Hey Xanner,

    i hope it’s ok, can I provide a perspective from the type 1 diabetics point of view? I’ve lived with this disease for35 years & it isn’t all roses. I get judged ALL the time. People confuse the different types & basically shame me & blame me for causing my own condition.

    Type 1 is actually an autoimmune condition. Nothing to do with diet or lack of exercise. And yet I spent my entire life feeling ashamed, like I didn’t belong, like I was a “bad” diabetic (as told to me by a medical professional).

    im endlessly barraged with people who tell me to just eat better, exercise more, try this diet, stop relying on insulin (I’ll die without it, it’s not a choice, I take it or I die), try this miracle cure, try praying blah, blah, blah.

    And I also get the stigma of mental illness too. So I can tell you, the grass isn’t greener on either side of the fence for this one.

    Anyone, not trying to stir things up, but I actually got pretty upset when I read this post a few hours ago. But my psychologist told me something. Because I said no one ever jokes about cancer but there are jokes all over the internet about diabetes. My psychologist specialises in medical illness & treats patients with cancer. And they DO get the shame & the jokes & the criticism too. It opened my eyes to realise that.

    Anyway, you have my support. Happy to help anyone in need. I hope things can get better for you

    so basically, the world is pretty screwed up & we just have to try best to stand up to it, brush it off & keep going.

     

     

  4. quirkywords
    Community Champion
    • Outstanding members who have volunteered their time to support others here on the forums
    • A member of beyondblue's blueVoices community
    quirkywords avatar
    8010 posts
    18 October 2020 in reply to Xanner

    Xanner

    Welcome to the forum and thanks for writing your first post which can be hard.

    By writing your post you will help many reading it, who may not post, to feel less alone as they can relate to you.
    The rising has suggested some helpful points to research. I can relate to much of what you both said. I am always being told I am too sensitive.

    The BigBlue, thanks for explaining about what you have experienced with diabetes 1. I know for some reason when talking about mental illness people say if I had diabetes I wouldn’t get judged. I am glad you have pointed out that is not any different.

    I really think what you have written is so important. Thanks so much for sharing and being honest.
    It is sad that whether it is a physical or mental illness there is still stigma.

  5. Xanner
    Xanner avatar
    3 posts
    18 October 2020 in reply to therising
    TheBigBlue, I'm saddened to hear that people judge you as a diabetic, though I trust that you don't get that from doctors. Perhaps I should have used hypothyroidism (which I have) as an example of a disease that requires life long treatment where people are not judged. Mind you, there are no doubt some who would seek to judge even then - it really comes down to how ignorant they are.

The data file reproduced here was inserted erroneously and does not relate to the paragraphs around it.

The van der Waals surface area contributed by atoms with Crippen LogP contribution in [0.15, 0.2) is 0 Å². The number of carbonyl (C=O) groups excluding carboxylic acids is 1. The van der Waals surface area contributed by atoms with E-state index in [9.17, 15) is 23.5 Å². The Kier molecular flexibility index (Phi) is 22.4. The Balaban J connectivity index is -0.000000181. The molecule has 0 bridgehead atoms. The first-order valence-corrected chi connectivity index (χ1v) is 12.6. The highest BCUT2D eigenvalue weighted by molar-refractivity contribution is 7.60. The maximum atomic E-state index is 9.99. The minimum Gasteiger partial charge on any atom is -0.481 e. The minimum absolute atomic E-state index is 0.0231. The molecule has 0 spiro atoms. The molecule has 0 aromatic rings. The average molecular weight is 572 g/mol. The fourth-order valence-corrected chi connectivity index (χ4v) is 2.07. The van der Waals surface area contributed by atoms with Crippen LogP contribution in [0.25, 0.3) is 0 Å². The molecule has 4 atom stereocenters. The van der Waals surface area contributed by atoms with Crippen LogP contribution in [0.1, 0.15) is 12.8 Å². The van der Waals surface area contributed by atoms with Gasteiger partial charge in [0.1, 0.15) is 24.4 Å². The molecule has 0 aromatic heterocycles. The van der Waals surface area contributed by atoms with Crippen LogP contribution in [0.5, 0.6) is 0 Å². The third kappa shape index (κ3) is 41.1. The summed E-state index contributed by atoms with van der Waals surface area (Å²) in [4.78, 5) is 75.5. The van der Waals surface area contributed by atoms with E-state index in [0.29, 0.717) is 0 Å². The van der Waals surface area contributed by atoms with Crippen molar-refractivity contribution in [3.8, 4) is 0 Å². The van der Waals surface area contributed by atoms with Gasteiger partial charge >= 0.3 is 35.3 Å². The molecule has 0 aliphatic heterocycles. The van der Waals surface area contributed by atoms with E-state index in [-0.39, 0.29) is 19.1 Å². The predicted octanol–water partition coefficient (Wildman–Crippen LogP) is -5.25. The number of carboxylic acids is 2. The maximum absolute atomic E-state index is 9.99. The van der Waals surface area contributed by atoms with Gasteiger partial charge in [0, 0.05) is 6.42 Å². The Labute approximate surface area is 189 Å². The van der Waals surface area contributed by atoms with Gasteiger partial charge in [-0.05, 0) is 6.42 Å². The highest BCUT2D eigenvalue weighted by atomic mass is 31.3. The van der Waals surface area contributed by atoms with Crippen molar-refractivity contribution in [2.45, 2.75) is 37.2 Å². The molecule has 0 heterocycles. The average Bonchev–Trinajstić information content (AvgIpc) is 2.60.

If I had type-1 diabetes and someone expressed views suggesting that I was in some way to blame, I would put them straight in no uncertain terms, and would almost certainly use the word "ignorant" in doing so. I would also send my anxiety sky high in the process (even just writing about it is raising it), but I've learned to tolerate doing that if I'm sufficiently motivated. It's certainly not something I'd recommend.

    What bothers me about the anxiety medication issue is that there seems little recognition in the medical literature that some people just need medication.
    1 person found this helpful
  6. Xanner
    Xanner avatar
    3 posts
    18 October 2020 in reply to therising
    I don't generally react to sound. Door slams affect me for reasons relating to my teenage years (that neurotic woman has a lot to answer for), but mostly it's noises that indicate that I have to deal with some issue (and never mind that the dealing itself is almost always has no effect on my anxiety).
  7. TheBigBlue
    TheBigBlue avatar
    122 posts
    19 October 2020 in reply to Xanner

    Hi Xanner,

    Yes, judgement is everywhere, I find it a lot easier to hide my anxiety meds & antidepressants than my diabetes medication/management. So I guess that’s why I feel so more judged about diabetes.

    But on the other hand, mental health has so much stigma that I don’t open up about it with anyone outside my family. In fact, my parents know I see a psychiatrist but they don’t actually know why. Oddly they have also never asked... that irks me a bit.

    im lucky though, I also see a psychologist who specialises in diabetes & that makes a difference having someone who doesn’t judge. And I have a great endocrinologist now, wish it hadn’t taken so long to find her though!